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Thu Feb 18, 2021, 10:05 PM

The power's back on in Texas but the crisis continues

Source: cnn

(CNN)Americans should be able to expect a few simple things from their politicians: Tell the truth, don't be a hypocrite, keep the lights on and the water running But just like mayors get in trouble when streets aren't plowed or trash isn't picked up, governors get blame when the state power system fails, even though the power systems operate largely on their own. Or in the case of most of Texas, entirely on its own.
The government also gets the blame when it can't quickly mobilize to help people who are stuck in a major natural disaster get warm, get fed and flush their toilets. The weather is going to do what it's going to do, but the warnings that climate change will cause more and more freak weather events have been getting louder for years, and it is the job of the government to be ready to relieve these crises.

Taking responsibility. Texas Gov. Greg Abbott said Thursday he takes responsibility for the failure of his state's unique power system -- formed in 1970, long before he was in politics -- to plan for the catastrophic ice and cold that shut his state down and turned off the lights.
The system commonly known as ERCOT, is more formally, and inappropriately this week, called the Electric Reliability Commission of Texas.
"I'm taking responsibility for the current status of ERCOT. Again, I find what has happened unacceptable," Abbott said, and called on lawmakers to change the system and noted top officials overseeing it were not from Texas.

Read more: https://www.cnn.com/2021/02/18/politics/what-matters-february-18/index.html

21 replies, 1939 views

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Arrow 21 replies Author Time Post
Reply The power's back on in Texas but the crisis continues (Original post)
Wash. state Desk Jet Feb 2021 OP
qazplm135 Feb 2021 #1
soothsayer Feb 2021 #2
qazplm135 Feb 2021 #3
soothsayer Feb 2021 #4
Sapient Donkey Feb 2021 #17
summer_in_TX Feb 2021 #11
Sapient Donkey Feb 2021 #16
RockRaven Feb 2021 #5
rdking647 Feb 2021 #6
soothsayer Feb 2021 #18
bucolic_frolic Feb 2021 #7
Scruffy1 Feb 2021 #12
bucolic_frolic Feb 2021 #13
rdking647 Feb 2021 #21
Skittles Feb 2021 #8
mr_lebowski Feb 2021 #9
Skittles Feb 2021 #10
Ford_Prefect Feb 2021 #14
Sapient Donkey Feb 2021 #19
Ford_Prefect Feb 2021 #20
Montauk6 Feb 2021 #15

Response to Wash. state Desk Jet (Original post)

Thu Feb 18, 2021, 10:06 PM

1. powers back but food and gas?

everything is empty everywhere.

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Response to qazplm135 (Reply #1)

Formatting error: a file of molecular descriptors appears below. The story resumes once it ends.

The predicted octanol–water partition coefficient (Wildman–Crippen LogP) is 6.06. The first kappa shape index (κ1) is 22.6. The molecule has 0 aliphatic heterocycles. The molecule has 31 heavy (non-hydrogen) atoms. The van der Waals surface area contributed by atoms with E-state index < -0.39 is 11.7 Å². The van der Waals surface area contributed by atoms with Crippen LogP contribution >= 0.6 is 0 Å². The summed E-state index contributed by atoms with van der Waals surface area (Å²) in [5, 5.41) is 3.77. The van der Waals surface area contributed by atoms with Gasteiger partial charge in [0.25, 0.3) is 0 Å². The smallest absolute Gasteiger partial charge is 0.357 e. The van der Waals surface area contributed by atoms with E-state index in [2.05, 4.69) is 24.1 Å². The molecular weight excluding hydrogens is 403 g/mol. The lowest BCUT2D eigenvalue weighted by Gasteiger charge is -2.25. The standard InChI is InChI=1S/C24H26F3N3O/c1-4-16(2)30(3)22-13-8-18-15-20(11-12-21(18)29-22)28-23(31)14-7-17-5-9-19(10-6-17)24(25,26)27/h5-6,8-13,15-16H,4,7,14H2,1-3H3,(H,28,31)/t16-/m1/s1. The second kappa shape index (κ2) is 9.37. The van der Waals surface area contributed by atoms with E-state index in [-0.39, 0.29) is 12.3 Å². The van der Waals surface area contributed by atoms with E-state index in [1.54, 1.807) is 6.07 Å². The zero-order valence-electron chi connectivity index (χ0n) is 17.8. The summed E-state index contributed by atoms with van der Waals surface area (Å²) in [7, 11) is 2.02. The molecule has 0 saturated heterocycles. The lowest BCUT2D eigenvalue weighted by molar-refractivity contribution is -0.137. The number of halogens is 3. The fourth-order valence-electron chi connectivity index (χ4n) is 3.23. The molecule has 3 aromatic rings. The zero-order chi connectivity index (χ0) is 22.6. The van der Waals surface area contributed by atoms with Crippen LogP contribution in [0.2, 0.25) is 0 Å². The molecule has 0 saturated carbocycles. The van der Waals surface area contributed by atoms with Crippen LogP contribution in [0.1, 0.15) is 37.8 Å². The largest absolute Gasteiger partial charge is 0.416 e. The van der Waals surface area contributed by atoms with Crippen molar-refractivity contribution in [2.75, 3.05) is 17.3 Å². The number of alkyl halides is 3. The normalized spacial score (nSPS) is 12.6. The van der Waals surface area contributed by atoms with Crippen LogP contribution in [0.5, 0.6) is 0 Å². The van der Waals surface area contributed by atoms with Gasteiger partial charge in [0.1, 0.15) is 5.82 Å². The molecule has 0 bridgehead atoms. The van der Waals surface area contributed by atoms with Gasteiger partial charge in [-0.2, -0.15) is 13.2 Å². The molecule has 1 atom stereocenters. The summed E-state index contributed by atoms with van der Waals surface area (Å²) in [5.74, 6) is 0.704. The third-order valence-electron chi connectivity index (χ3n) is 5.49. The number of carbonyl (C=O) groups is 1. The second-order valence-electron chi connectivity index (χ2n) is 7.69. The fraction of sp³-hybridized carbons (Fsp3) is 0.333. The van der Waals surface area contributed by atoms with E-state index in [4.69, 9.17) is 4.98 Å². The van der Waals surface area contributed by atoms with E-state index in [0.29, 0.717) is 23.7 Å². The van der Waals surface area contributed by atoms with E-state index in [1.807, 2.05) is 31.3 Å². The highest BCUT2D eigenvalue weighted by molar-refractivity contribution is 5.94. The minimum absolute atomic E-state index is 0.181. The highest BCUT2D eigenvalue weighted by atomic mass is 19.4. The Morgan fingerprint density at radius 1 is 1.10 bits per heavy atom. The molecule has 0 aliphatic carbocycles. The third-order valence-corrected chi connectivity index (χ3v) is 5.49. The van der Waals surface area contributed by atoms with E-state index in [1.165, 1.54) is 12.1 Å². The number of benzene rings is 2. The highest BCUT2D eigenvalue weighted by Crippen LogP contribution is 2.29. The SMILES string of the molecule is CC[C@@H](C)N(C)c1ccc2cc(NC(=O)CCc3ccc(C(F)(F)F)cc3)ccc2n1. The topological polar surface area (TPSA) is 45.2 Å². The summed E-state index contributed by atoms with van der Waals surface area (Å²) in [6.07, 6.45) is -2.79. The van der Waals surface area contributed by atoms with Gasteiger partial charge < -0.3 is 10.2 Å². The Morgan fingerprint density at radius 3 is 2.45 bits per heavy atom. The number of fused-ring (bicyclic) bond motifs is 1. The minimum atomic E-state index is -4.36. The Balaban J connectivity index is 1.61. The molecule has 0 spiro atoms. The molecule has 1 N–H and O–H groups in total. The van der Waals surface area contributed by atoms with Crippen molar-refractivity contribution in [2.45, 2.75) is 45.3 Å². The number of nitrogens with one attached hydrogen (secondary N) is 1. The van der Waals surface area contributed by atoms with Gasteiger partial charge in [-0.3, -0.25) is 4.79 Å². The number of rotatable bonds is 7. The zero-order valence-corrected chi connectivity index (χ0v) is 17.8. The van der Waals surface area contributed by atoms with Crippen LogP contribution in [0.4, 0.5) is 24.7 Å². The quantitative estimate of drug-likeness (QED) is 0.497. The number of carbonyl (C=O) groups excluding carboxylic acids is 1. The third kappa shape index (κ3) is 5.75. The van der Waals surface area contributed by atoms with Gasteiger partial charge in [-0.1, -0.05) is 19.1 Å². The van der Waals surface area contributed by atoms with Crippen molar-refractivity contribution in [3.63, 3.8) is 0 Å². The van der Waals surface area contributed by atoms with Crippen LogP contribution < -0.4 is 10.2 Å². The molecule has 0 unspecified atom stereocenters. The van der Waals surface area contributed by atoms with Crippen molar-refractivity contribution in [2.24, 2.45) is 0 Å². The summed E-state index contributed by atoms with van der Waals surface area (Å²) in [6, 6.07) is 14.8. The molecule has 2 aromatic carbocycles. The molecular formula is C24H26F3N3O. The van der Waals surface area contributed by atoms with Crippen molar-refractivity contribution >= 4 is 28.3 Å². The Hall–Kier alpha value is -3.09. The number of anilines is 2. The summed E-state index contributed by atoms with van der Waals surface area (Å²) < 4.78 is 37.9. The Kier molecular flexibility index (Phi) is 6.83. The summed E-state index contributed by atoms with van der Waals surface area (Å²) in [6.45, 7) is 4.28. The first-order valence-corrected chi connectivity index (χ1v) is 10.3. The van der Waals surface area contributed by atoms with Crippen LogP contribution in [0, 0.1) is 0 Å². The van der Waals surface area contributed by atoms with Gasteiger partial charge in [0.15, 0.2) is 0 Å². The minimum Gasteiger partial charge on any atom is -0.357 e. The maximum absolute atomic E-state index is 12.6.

Thu Feb 18, 2021, 10:06 PM

2. And water?

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Response to soothsayer (Reply #2)

Thu Feb 18, 2021, 10:07 PM

3. I have it

not sure about others, water pressure is a bit wonky. But if you want food or gas, boy it's slim pickens right now.

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Response to qazplm135 (Reply #3)

Thu Feb 18, 2021, 10:09 PM

4. Hope it gets sorted out soon

Hang in there

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Response to qazplm135 (Reply #3)

Fri Feb 19, 2021, 02:57 PM

17. I was asked to follow someone who was in search of gas because he was worried he would get stranded

He said he was trying to find gas the other day but had to give up or risk being stranded. He was able to find a station down the street this time, though. I'm assuming they didn't have gas the other day, or he would have got it there.

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Response to soothsayer (Reply #2)

Thu Feb 18, 2021, 11:33 PM

11. We have water but it isn't drinkable.

After shutting down for about seven hours yesterday after pressure dropped, the water is brackish and the pressure is still low. We'll have to boil water for quite awhile, I think. Whatever agency is charged with testing water samples and okays them as safe for drinking is bound to be backed up.

We aren't yet putting fuel pressure on the electric grid, keeping few devices going and only bumping the thermostat back up to 65 degrees. Maybe Saturday we'll feel safe going back to 70 degrees.

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Response to soothsayer (Reply #2)

Fri Feb 19, 2021, 02:51 PM

16. Water is still an issue where I am. I have water, but there's still a boil water notice

Most people I know who lost electricity (I was lucky and didn't) seem to have their power back up, but everyone I know is still having water issues. That's a sampling of people not just from my area, but from other parts of the state too.

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Response to Wash. state Desk Jet (Original post)

Thu Feb 18, 2021, 10:09 PM

5. There is so much fucking water damage from burst pipes...

And a tremendous amount of it would have been avoidable if TX didn't fetishize antiregulationism.

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Response to RockRaven (Reply #5)

Thu Feb 18, 2021, 10:16 PM

6. i may have a busted pipe

if so its outside feeding my hose spigots so no danger inside the house all ill end up with is a flooded yard.
No way to know for sure until the snow melts tomorrow or saturday

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Response to rdking647 (Reply #6)

Fri Feb 19, 2021, 02:59 PM

18. You probably know how to shut off water but here

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Response to Wash. state Desk Jet (Original post)